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“Hatred of the bourgeois is the beginning of all virtue, said Flaubert.”

I love experimental stories, and have actually read other books by Markson, so that’s why I decided to read This Is Not A Novel.

In the beginning of the book I really enjoyed the style and the prose. This Is Not A Novel is very experimental, so if that’s not your thing I would so to stay away from it.  The book is a collection of sayings, facts, and occasional comments from the Writer. To me it felt like a book on mortality.

Like I said, in the beginning I liked the book, but yes after awhile it did get repetitive. Without a consistent character to propel the novel I found myself getting bored at times.

Why would I recommend you reading this book? Because I did like how it was a different type of story. I think every writer should read at least five experimental novels in their lifetimes. These books can help you look outside the box, and push the boundaries of storytelling. In the long run they can help you become a better writer.

I gave This Is A Novel three stars on Goodreads.

Otherbound – By Corinne Duyvis

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Goodreads Synopsis: Amara is never alone. Not when she’s protecting the cursed princess she unwillingly serves. Not when they’re fleeing across dunes and islands and seas to stay alive. Not when she’s punished, ordered around, or neglected. She can’t be alone, because a boy from another world experiences all that alongside her, looking through her eyes.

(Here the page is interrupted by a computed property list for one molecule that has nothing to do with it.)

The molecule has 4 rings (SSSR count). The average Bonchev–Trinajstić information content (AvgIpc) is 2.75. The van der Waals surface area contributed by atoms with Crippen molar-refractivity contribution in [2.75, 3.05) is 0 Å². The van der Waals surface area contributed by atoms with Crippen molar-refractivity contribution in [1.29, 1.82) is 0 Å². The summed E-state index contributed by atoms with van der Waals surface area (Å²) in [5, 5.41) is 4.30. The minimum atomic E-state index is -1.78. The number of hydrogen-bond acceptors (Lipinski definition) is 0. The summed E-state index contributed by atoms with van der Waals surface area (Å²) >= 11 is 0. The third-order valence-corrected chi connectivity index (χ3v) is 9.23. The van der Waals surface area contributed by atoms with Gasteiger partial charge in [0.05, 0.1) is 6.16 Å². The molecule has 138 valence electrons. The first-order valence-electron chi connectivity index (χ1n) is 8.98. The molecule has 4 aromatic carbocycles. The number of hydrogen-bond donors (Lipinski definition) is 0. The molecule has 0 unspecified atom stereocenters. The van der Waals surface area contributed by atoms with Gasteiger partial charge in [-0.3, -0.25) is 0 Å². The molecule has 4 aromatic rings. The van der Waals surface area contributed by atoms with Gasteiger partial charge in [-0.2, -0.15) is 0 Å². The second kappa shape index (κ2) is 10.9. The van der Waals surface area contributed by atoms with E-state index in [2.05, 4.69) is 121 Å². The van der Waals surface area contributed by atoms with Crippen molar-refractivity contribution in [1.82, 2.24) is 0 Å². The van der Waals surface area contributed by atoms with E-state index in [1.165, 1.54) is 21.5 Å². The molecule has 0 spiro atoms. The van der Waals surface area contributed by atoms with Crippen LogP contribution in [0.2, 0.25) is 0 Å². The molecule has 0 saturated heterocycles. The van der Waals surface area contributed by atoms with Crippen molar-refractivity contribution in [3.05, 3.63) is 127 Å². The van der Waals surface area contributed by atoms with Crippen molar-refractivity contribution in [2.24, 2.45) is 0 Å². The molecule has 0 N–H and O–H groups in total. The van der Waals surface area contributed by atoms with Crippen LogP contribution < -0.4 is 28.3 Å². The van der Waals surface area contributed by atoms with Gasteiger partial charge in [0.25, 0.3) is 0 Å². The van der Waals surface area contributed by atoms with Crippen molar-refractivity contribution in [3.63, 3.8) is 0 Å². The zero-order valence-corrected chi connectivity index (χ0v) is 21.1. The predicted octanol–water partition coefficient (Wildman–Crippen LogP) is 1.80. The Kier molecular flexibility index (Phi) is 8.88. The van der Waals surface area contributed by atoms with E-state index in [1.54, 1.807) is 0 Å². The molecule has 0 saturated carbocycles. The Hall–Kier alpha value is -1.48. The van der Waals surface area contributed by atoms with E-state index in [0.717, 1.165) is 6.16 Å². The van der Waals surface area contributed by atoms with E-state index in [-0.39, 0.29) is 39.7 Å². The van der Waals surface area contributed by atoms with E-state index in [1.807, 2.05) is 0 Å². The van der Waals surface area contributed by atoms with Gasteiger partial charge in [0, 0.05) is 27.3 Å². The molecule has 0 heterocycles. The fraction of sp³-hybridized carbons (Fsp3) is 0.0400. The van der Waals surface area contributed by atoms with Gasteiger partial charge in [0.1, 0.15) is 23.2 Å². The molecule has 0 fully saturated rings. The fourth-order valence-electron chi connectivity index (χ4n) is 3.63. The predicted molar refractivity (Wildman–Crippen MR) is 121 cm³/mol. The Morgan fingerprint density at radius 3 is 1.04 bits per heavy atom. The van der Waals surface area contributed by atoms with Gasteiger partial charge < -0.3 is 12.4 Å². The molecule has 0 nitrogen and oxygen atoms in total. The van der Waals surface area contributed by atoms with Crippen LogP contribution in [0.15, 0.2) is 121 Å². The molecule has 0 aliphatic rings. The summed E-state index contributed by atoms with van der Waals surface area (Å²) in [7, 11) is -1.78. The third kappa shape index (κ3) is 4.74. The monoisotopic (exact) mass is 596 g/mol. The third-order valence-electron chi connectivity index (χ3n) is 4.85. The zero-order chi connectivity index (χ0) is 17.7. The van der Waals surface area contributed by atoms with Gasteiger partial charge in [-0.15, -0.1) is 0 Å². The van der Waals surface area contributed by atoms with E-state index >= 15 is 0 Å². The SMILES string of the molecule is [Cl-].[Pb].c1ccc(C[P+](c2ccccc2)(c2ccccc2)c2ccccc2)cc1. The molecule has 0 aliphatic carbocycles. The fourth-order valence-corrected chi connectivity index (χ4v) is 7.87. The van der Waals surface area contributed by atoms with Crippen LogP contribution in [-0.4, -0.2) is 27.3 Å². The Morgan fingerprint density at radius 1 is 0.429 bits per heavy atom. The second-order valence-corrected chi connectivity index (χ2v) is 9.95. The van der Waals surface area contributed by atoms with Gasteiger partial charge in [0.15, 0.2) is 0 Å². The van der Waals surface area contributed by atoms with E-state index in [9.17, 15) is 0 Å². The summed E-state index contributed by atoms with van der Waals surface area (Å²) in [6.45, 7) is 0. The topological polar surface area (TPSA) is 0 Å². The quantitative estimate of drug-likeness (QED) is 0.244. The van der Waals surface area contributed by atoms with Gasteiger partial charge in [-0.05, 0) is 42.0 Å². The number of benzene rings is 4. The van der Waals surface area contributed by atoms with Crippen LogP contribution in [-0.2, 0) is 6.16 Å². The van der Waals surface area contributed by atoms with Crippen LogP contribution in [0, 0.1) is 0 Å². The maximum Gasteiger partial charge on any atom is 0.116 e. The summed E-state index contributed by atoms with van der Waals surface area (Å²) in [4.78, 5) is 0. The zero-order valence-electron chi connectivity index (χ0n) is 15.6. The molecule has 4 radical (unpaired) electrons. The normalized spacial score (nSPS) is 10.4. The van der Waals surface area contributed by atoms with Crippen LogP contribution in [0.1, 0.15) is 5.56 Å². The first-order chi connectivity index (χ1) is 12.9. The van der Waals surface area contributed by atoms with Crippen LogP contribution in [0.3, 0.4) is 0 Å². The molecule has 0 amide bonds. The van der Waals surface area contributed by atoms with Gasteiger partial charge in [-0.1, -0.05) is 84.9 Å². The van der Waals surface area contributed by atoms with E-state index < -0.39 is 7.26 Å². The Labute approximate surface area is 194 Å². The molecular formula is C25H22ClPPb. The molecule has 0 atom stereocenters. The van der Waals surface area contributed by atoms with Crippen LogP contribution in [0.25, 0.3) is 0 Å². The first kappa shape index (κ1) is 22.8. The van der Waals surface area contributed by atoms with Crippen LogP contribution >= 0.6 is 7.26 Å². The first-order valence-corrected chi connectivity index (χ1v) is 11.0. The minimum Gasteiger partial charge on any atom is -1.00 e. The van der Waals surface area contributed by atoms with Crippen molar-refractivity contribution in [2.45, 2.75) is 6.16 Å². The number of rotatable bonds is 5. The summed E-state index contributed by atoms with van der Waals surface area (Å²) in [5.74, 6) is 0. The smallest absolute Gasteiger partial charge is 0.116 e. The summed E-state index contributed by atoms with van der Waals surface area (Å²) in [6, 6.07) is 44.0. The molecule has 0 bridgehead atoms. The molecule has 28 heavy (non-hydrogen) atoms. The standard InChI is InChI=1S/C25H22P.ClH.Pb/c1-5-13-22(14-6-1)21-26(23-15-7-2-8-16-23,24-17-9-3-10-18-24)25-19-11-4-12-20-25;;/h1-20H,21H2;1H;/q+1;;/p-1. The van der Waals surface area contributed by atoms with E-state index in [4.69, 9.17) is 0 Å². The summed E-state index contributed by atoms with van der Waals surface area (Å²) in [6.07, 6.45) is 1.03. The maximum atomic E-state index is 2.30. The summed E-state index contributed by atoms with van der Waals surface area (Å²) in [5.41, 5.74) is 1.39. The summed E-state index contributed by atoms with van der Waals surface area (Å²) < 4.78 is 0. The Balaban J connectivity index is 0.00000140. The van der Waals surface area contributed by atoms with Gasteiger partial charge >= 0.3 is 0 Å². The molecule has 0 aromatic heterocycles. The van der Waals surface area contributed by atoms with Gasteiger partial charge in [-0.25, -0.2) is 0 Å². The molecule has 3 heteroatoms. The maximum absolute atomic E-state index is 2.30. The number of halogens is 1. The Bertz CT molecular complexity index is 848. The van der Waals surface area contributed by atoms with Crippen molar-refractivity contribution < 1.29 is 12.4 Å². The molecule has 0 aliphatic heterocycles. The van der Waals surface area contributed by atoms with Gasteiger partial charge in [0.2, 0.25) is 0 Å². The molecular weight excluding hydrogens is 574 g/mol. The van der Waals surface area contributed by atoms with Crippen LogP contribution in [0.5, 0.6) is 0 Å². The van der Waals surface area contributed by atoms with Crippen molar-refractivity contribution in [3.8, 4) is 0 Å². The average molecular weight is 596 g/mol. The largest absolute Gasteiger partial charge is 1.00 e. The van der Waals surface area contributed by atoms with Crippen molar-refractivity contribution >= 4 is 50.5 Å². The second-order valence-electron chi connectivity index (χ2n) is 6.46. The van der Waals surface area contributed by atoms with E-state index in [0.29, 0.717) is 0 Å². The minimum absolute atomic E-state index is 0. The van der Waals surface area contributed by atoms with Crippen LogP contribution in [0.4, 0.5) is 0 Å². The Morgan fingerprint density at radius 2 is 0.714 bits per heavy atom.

Nolan longs for a life uninterrupted. Every time he blinks, he’s yanked from his Arizona town into Amara’s mind, a world away, which makes even simple things like hobbies and homework impossible. He’s spent years as a powerless observer of Amara’s life. Amara has no idea . . . until he learns to control her, and they communicate for the first time. Amara is terrified. Then, she’s furious. All Amara and Nolan want is to be free of each other. But Nolan’s breakthrough has dangerous consequences. Now, they’ll have to work together to survive–and discover the truth about their connection.

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This book boiled down to being very “meh” for me. Despite the bisexuality, diversity and disabled representations, it was just a little bit slow.

Nolan and Amara are fairly good characters. They are unique and had great diversity. Amara was also mute, and Nolan is an amputee. I thought the way they interacted was well written, and realistic.  My complaints with the book weren’t with the characters, in fact I think this book as a brilliant premise. It was mostly that I found the book so slow. After the first 60 pages the book lost it’s pacing, and from then on it was either cliche, slow or just plain boring.  The world also felt like it could have been explained more, I didn’t understand the magic system and I also didn’t really understand the curse surrounded Cilla. I guess I just wanted to know more, and to feel more for the characters. Sadly I never did.

I gave Otherbound three stars on Goodreads.

3 NetGalley Reviews

These are my most recent NetGalley reviews, thanks as always to NetGalley for giving me copies of these books.

The End We Start From – 3.5 Stars.